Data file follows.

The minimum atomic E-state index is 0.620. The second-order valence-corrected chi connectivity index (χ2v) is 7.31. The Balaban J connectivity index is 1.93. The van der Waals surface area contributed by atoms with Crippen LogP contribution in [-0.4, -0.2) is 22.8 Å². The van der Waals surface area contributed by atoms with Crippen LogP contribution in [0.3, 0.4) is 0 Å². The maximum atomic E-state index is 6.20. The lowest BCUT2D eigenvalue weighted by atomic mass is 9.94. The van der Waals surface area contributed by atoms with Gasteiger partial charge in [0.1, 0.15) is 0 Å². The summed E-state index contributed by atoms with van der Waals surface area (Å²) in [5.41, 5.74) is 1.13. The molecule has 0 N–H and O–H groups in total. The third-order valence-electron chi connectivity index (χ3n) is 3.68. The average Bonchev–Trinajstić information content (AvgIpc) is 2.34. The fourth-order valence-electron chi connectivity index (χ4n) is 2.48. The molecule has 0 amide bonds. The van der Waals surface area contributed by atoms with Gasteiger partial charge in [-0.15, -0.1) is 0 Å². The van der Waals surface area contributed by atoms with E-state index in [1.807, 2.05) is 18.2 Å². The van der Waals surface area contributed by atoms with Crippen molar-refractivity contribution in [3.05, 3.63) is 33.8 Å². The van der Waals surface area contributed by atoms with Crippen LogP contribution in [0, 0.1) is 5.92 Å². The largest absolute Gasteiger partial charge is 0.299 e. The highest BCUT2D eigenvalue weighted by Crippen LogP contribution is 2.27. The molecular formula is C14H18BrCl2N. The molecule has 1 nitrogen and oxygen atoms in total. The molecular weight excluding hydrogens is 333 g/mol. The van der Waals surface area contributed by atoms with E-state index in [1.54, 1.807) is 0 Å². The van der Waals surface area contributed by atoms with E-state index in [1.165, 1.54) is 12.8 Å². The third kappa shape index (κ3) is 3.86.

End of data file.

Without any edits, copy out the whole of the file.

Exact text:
The minimum atomic E-state index is 0.620. The second-order valence-corrected chi connectivity index (χ2v) is 7.31. The Balaban J connectivity index is 1.93. The van der Waals surface area contributed by atoms with Crippen LogP contribution in [-0.4, -0.2) is 22.8 Å². The van der Waals surface area contributed by atoms with Crippen LogP contribution in [0.3, 0.4) is 0 Å². The maximum atomic E-state index is 6.20. The lowest BCUT2D eigenvalue weighted by atomic mass is 9.94. The van der Waals surface area contributed by atoms with Gasteiger partial charge in [0.1, 0.15) is 0 Å². The summed E-state index contributed by atoms with van der Waals surface area (Å²) in [5.41, 5.74) is 1.13. The molecule has 0 N–H and O–H groups in total. The third-order valence-electron chi connectivity index (χ3n) is 3.68. The average Bonchev–Trinajstić information content (AvgIpc) is 2.34. The fourth-order valence-electron chi connectivity index (χ4n) is 2.48. The molecule has 0 amide bonds. The van der Waals surface area contributed by atoms with Gasteiger partial charge in [-0.15, -0.1) is 0 Å². The van der Waals surface area contributed by atoms with E-state index in [1.807, 2.05) is 18.2 Å². The van der Waals surface area contributed by atoms with Crippen molar-refractivity contribution in [3.05, 3.63) is 33.8 Å². The van der Waals surface area contributed by atoms with Crippen LogP contribution in [0, 0.1) is 5.92 Å². The largest absolute Gasteiger partial charge is 0.299 e. The highest BCUT2D eigenvalue weighted by Crippen LogP contribution is 2.27. The molecular formula is C14H18BrCl2N. The molecule has 1 nitrogen and oxygen atoms in total. The molecular weight excluding hydrogens is 333 g/mol. The van der Waals surface area contributed by atoms with E-state index in [1.54, 1.807) is 0 Å². The van der Waals surface area contributed by atoms with E-state index in [1.165, 1.54) is 12.8 Å². The third kappa shape index (κ3) is 3.86.